Environmental Science

The Global Warming Could Push Billions Outside Our Climate Niche

The Global Warming Could Push Billions Outside Our Climate Niche

There’s a reason you can’t find polar bears in tropical areas or dormitories in the Arctic. Animals adapt to climate niches based on temperature and rainfall. People who make fire and air conditioning efficient may surpass our original niche, but a study of population distribution over the last, 6,000 years suggests more stability than expected for our preferred climate zones.

Unfortunately, the authors add, global warming has removed many areas outside of this niche, questioning the continued habitat of nearly 3 billion people. Dr. Chi Xu of Nanjing University used two distinct reconstructions of the distribution of the human population over 2,000 years ago and compared them with the average annual temperature (MAT) and the annual rainfall of those places, including nights and days.

Several brave souls lived in the Sahara and Greenland, according to the proceedings of the Jewish National Academy of Sciences. However, during the early development of agriculture, the vast majority of the world’s population lived in areas of 11-15 degrees Celsius (52-59 ° F) and 30-100 centimeters (12-40 inches) of rainfall, something that remains true today.

There has been some change in the intervening period – 300 years ago, Europe’s growing population meant the most common MAT for the world’s population was about 9 degrees Celsius (48 degrees Fahrenheit) but that was the exception. Both in ancient times and today, people living outside the 11-15 niche could live in more places with mats of 25 degrees Celsius (62-77°F) than in the 17-22 degree centigrade region (62-77 ° F).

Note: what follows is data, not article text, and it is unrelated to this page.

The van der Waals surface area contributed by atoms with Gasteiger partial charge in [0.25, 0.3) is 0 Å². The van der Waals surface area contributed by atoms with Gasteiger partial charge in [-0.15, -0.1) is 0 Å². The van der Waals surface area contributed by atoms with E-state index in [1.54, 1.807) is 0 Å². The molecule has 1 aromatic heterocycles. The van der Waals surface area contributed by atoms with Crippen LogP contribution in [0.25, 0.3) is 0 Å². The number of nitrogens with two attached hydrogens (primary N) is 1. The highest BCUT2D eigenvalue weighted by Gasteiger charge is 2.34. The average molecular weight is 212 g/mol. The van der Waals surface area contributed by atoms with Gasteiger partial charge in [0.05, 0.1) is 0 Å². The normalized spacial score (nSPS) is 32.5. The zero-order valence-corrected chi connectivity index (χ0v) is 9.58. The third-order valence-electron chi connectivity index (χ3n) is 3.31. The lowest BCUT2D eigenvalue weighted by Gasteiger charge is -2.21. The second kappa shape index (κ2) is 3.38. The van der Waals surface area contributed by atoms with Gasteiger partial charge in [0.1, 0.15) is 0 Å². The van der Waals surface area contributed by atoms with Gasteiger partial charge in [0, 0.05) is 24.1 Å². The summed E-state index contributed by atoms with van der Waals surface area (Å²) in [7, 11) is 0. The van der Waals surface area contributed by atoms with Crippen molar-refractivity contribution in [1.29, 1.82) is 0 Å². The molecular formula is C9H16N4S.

The development of better heating and cooling systems has widened the human niche, but only for a minority.  Global warming is turning it from curiosity to potential disaster. Using climate models with uninterrupted greenhouse gas emissions in 2070, Xu found that much of the world would still be in the niche at 11-15 degrees Celsius (52-59 degrees Fahrenheit) but it would not be the same place as it is today. In fact, the paper observes that “the geographical location of this temperature niche is expected to shift more over the next 50 years than last, 6,000.”

3.5 billion People have to adapt or move. For those living with mats of 13 degrees Celsius (55 degrees Fahrenheit), a shift to high-density teens may be manageable, but in the tropics, the population growth is greatest with MAT 25 ° C (77 ° F). The authors note, “In the absence of migration, one-third of the world’s population is expected to experience a mat> 29 degrees centigrade (64 degrees Fahrenheit), with only 0.6 percent of the Earth’s surface currently found, mostly concentrated in the Sahara.” 

Forcing mass migration as sea levels rise, and which countries could take in these climate refugees, has attracted some media attention. However, Xu’s work suggests that flood numbers from their homes could be dwarfed by people evicted due to unbearable heat.